|US4694118 *||Oct 10, 1985||Sep 15, 1987||G-A-T-M Corporation||Aerial terminal for telecommunication cables|
|US4701574 *||May 2, 1985||Oct 20, 1987||Raychem Corp.||Cable sealing apparatus|
|US4734061 *||Dec 31, 1986||Mar 29, 1988||Bell Communications Research, Inc.||Telecommunications terminal block|
|CA462409A *||Jan 10, 1950||Troughton And Young Ltd||Electrical wiring system|
|DE1204729B *||Jul 17, 1963||Nov 11, 1965||Sueddeutsche Kabelwerke||Muffenkoerper, vorzugsweise aus Kunststoff, fuer elektrische Kabel oder Leitungen mit einer achsparallel verlaufenden Laengsoeffnung zum Einbringen der Vergussmasse|
|EP0191609A1 *||Feb 6, 1986||Aug 20, 1986||RAYCHEM CORPORATION (a Delaware corporation)||Cable sealing apparatus|
|Citing Patent||Filing date||Publication date||Applicant||Title|
|US5136121 *||Mar 29, 1991||Aug 4, 1992||At&T Bell Laboratories||Cable terminals|
|US5214248 *||Oct 25, 1991||May 25, 1993||W. R. Grace & Co.-Conn.||Open stay for plastic enclosure|
|US5247135 *||Feb 7, 1992||Sep 21, 1993||Minnesota Mining And Manufacturing Company||Aerial terminal|
|US5396575 *||Dec 18, 1992||Mar 7, 1995||Raynet Corporation||Sealed optical fiber closures|
|US5726392 *||Feb 21, 1997||Mar 10, 1998||Communications Technology Corporation||Communications housing having grommet assembly|
|US6265670 *||Mar 18, 1993||Jul 24, 2001||The Whitaker Corporation||Grommet for plurality of cable exits of an enclosure|
|US6646200||Jul 29, 2002||Nov 11, 2003||Bellsouth Intellectual Property Corporation||Apparatus, systems, and methods for adjusting the position of a hanging aerial terminal|
|US6792825 *||Jun 28, 2001||Sep 21, 2004||Shimano Inc.||Bicycle shift control device|
|US7006211 *||Nov 12, 2002||Feb 28, 2006||At&T Corp.||Aerial utility inspection method and apparatus|
|US7400815||Feb 8, 2008||Jul 15, 2008||Adc Telecommunications, Inc.||Fiber access terminal|
|US7480437||Jun 25, 2008||Jan 20, 2009||Adc Telecommunications, Inc.||Fiber access terminal|
|US7512304||Mar 23, 2007||Mar 31, 2009||Adc Telecommunications, Inc.||Drop terminal with anchor block for retaining a stub cable|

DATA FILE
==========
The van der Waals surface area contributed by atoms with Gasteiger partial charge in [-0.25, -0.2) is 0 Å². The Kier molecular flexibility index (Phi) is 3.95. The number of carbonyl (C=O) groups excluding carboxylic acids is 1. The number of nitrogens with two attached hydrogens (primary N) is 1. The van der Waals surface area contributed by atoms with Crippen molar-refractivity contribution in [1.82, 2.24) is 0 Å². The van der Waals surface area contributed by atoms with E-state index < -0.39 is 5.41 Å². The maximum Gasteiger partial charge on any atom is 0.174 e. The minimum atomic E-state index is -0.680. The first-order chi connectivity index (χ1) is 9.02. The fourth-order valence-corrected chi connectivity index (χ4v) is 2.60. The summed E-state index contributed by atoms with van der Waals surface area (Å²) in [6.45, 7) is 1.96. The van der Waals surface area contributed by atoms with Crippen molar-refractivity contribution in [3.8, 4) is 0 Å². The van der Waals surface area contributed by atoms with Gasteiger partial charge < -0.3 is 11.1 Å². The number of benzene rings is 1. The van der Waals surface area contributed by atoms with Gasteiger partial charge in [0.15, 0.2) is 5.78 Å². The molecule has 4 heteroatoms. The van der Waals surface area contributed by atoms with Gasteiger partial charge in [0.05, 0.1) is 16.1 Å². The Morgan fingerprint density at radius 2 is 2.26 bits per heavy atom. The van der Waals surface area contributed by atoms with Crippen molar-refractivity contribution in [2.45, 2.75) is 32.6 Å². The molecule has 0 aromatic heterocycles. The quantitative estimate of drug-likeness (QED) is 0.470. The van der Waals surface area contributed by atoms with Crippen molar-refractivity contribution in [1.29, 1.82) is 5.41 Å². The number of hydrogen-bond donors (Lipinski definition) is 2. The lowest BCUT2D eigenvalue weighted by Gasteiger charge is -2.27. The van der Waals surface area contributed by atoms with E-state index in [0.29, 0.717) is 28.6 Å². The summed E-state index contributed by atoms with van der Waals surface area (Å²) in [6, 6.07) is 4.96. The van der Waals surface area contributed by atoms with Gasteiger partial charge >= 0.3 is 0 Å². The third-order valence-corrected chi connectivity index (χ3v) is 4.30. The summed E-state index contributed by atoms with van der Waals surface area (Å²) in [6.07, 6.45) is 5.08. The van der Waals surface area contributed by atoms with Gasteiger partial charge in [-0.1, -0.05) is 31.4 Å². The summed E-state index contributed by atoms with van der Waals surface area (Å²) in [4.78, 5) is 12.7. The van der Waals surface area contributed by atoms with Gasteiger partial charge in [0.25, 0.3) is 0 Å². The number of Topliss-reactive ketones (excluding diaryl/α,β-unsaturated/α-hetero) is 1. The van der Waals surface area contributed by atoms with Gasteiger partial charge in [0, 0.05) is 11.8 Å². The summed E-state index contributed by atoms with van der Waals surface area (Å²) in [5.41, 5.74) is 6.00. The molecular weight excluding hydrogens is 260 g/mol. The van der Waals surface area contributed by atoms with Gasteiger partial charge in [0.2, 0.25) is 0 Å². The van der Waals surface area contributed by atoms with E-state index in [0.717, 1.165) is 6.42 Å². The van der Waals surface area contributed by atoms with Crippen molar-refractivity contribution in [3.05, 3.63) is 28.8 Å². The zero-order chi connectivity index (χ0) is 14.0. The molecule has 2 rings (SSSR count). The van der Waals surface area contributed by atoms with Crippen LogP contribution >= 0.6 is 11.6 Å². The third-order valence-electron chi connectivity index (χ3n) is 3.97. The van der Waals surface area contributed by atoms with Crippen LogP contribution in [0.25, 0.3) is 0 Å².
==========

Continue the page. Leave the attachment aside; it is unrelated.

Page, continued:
|US7539387||May 30, 2008||May 26, 2009||Adc Telecommunications, Inc.||Fiber access terminal|
|US7539388||Jun 25, 2008||May 26, 2009||Adc Telecommunications, Inc.||Fiber access terminal|
|US7558458||Mar 8, 2007||Jul 7, 2009||Adc Telecommunications, Inc.||Universal bracket for mounting a drop terminal|
|US7627222||Feb 22, 2008||Dec 1, 2009||Adc Telecommunications, Inc.||Fiber drop terminal|
|US7844158||Oct 9, 2008||Nov 30, 2010||Adc Telecommunications, Inc.||Mini drop terminal|
|US7903923||Oct 9, 2008||Mar 8, 2011||Adc Telecommunications, Inc.||Drop terminal releasable engagement mechanism|
|US7941027||May 21, 2009||May 10, 2011||Adc Telecommunications, Inc.||Fiber access terminal|
|US8213761||Nov 29, 2010||Jul 3, 2012||Adc Telecommunications||Mini drop terminal|
|US8363999||May 10, 2011||Jan 29, 2013||Adc Telecommunications, Inc.||Fiber access terminal|
|US8637780 *||Mar 28, 2012||Jan 28, 2014||Spectrum Concepts, Inc.||Portal and method for storing cables for electronic devices|
|US20050238311 *||Apr 22, 2004||Oct 27, 2005||Forrester Joseph H||Support fixture and method for supporting subscriber specific fiber optic drop wire|
|US20060275010 *||Jul 6, 2006||Dec 7, 2006||Joseph Forrester||Support Fixture and Method for Supporting Subscriber Specific Fiber Optic Drop Wire|
|US20120246868 *||Mar 28, 2012||Oct 4, 2012||Spectrum Concepts, Inc. a California corporation||Portal and method for storing cables for electronic devices|
|EP1050769A1 *||Apr 26, 2000||Nov 8, 2000||NKT Cables GmbH||Connection closure|
|WO2005039008A1 *||Oct 13, 2004||Apr 28, 2005||3M Innovative Properties Co||Terminal for low voltage electrical cable|
|U.S. Classification||174/93, 174/92, 174/652, 174/60|
|International Classification||H02G15/117, H02G15/192, H02G15/18, G02B6/44|
|Cooperative Classification||G02B6/4422, G02B6/4446, H02G15/192, H02G15/117|
|European Classification||H02G15/192, G02B6/44C8A2K, G02B6/44C6A2, H02G15/117|
|Mar 29, 1988||AS||Assignment|
Owner name: RAYCHEM CORPORATION, 300 CONSTITUTION DRIVE, MENLO
Free format text: ASSIGNMENT OF ASSIGNORS INTEREST.;ASSIGNORS:CHAN, PAUL, S.,;MESSNER, DARCEY;SHIMIRAK, GERALD L.;ANDOTHERS;REEL/FRAME:004838/0688
Effective date: 19880322
Owner name: RAYCHEM CORPORATION, A CORP. OF CA.,CALIFORNIA
Free format text: ASSIGNMENT OF ASSIGNORS INTEREST;ASSIGNORS:CHAN, PAUL, S.,;MESSNER, DARCEY;SHIMIRAK, GERALD L.;AND OTHERS;REEL/FRAME:004838/0688
Effective date: 19880322
|Aug 31, 1993||FPAY||Fee payment|
Year of fee payment: 4
|Feb 12, 1998||REMI||Maintenance fee reminder mailed|
|Mar 15, 1998||LAPS||Lapse for failure to pay maintenance fees|
|May 26, 1998||FP||Expired due to failure to pay maintenance fee|
Effective date: 19980318